The Canadian Taxpayers’ Federation has recently been uncovering some rather embarrassing expenses incurred by the Minister of National Defence, including $3,167 for flights to Boston to attend a “seafood show”. (To be fair, Mackay isn’t the only politician to abuse the public purse, he just happens to be the one who is doing so most outrageously at the present time.)
In response I threw up a quick Facebook comment suggesting that money could be much better spent on a variety of social services such as the Ottawa Mission ($3167 would provide more than 1,000 Christmas dinners for those who have no home to go to this year), women’s shelters, or halfway houses. But then I got thinking about it some more.
The problem is – as has always been the case in government – they are not spending their own money but rather money that comes from a bottomless pool (at least from the average politician’s/bureaucrat’s perspective). Now I don’t think for a moment that Peter Mackay, if he considered the cost at all, thought about how that money could be better spent for the “greater good”. And I am certain that his people didn’t either. (“The boss wants to go to this seafood thing, so better book the tickets. Never mind what it costs.”)
But imagine what would have happened if, for example, when Stephen Harper realised that his 2-day G8 photo-op was going to cost $2 BILLION or thereabouts, he said to his team, “That’s ridiculous. If we have $2 billion to spend let’s put it somewhere useful. Cancel the G8 meeting, we’ll do it by teleconference, and redirect that money to social programs for the homeless.” Just think what that would have meant for the homeless in this country, or anyone else to whom the money was directed (gazebos in Muskoka don’t count). And think about the legacy that would have created for Stephen Harper and his Conservative government.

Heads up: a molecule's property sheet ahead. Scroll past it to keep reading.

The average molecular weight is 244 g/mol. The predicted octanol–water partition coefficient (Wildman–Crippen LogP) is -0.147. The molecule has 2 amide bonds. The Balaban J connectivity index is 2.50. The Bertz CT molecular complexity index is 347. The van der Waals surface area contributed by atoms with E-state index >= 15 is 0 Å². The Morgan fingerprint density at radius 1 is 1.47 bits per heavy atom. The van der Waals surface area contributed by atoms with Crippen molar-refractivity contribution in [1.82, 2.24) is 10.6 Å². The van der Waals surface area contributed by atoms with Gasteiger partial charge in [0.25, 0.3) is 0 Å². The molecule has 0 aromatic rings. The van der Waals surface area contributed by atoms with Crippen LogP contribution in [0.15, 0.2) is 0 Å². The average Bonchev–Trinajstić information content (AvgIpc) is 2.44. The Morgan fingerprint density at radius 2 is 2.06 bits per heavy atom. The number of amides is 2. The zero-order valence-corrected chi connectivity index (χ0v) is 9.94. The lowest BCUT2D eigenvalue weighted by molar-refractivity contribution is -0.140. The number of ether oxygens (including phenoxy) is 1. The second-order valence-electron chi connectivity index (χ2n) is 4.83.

But governments don’t think that way. Unlike those of us who have to live within our means, they don’t have to adhere to a zero-sum budget – if A gets $B then Y can only get $Z is a foreign concept to bureaucracies. And with nearly 300,000 federal public servants and countless provincial and municipal employees all sucking off the one taxpayer teat it doesn’t take long before it’s totally out of control – as it is now. So I applaud the Harper Conservative’s pledge to reduce taxes (if only they were smarter about it), but I would applaud even louder if they were to reset the priorities and direct the money they do collect to issues of concern to most Canadians – which, contrary to the Harper agenda, are NOT F-35 fighter jets, more and bigger prisons, tax breaks to the oil sands, or flying to a “seafood show” in Boston.
This is a wealthy country and governments collect more than enough revenue to meet our real domestic obligations. All they need to do is align spending with Canadians’ priorities (and I’m not referring here to the ~24% of eligible voters who elected the Conservatives, but rather the broader 100%, all Canadians, most of whom don’t drink the Conservative kool-aid).
Anyone who does that and clearly (and transparently) treats the public purse as if it were his/her own could count on running this country for a long, long time.